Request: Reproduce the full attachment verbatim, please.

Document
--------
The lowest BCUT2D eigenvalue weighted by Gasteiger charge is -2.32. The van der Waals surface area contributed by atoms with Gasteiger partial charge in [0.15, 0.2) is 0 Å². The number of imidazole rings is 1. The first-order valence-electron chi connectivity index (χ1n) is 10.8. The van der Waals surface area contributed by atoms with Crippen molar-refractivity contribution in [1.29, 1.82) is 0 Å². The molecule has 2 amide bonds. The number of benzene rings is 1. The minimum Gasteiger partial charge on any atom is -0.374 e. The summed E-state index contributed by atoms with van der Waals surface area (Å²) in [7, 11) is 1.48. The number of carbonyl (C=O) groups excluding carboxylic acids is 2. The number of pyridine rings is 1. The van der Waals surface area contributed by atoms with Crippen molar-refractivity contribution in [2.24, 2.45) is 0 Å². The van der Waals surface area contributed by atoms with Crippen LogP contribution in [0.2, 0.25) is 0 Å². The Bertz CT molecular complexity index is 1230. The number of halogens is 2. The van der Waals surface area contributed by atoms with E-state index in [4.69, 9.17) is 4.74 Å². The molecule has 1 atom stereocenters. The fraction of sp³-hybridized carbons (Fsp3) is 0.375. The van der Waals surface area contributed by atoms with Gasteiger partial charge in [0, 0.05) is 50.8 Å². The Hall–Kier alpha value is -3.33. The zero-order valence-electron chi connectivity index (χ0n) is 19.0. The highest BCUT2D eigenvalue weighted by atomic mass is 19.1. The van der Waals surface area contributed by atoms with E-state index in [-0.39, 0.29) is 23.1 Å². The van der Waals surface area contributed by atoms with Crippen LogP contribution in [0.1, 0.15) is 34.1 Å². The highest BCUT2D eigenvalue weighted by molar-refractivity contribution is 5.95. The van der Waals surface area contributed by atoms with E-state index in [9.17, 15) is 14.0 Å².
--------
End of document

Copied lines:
The lowest BCUT2D eigenvalue weighted by Gasteiger charge is -2.32. The van der Waals surface area contributed by atoms with Gasteiger partial charge in [0.15, 0.2) is 0 Å². The number of imidazole rings is 1. The first-order valence-electron chi connectivity index (χ1n) is 10.8. The van der Waals surface area contributed by atoms with Crippen molar-refractivity contribution in [1.29, 1.82) is 0 Å². The molecule has 2 amide bonds. The number of benzene rings is 1. The minimum Gasteiger partial charge on any atom is -0.374 e. The summed E-state index contributed by atoms with van der Waals surface area (Å²) in [7, 11) is 1.48. The number of carbonyl (C=O) groups excluding carboxylic acids is 2. The number of pyridine rings is 1. The van der Waals surface area contributed by atoms with Crippen molar-refractivity contribution in [2.24, 2.45) is 0 Å². The van der Waals surface area contributed by atoms with Crippen LogP contribution in [0.2, 0.25) is 0 Å². The Bertz CT molecular complexity index is 1230. The number of halogens is 2. The van der Waals surface area contributed by atoms with E-state index in [4.69, 9.17) is 4.74 Å². The molecule has 1 atom stereocenters. The fraction of sp³-hybridized carbons (Fsp3) is 0.375. The van der Waals surface area contributed by atoms with Gasteiger partial charge in [0, 0.05) is 50.8 Å². The Hall–Kier alpha value is -3.33. The zero-order valence-electron chi connectivity index (χ0n) is 19.0. The highest BCUT2D eigenvalue weighted by atomic mass is 19.1. The van der Waals surface area contributed by atoms with E-state index in [-0.39, 0.29) is 23.1 Å². The van der Waals surface area contributed by atoms with Crippen LogP contribution in [0.1, 0.15) is 34.1 Å². The highest BCUT2D eigenvalue weighted by molar-refractivity contribution is 5.95. The van der Waals surface area contributed by atoms with E-state index in [9.17, 15) is 14.0 Å².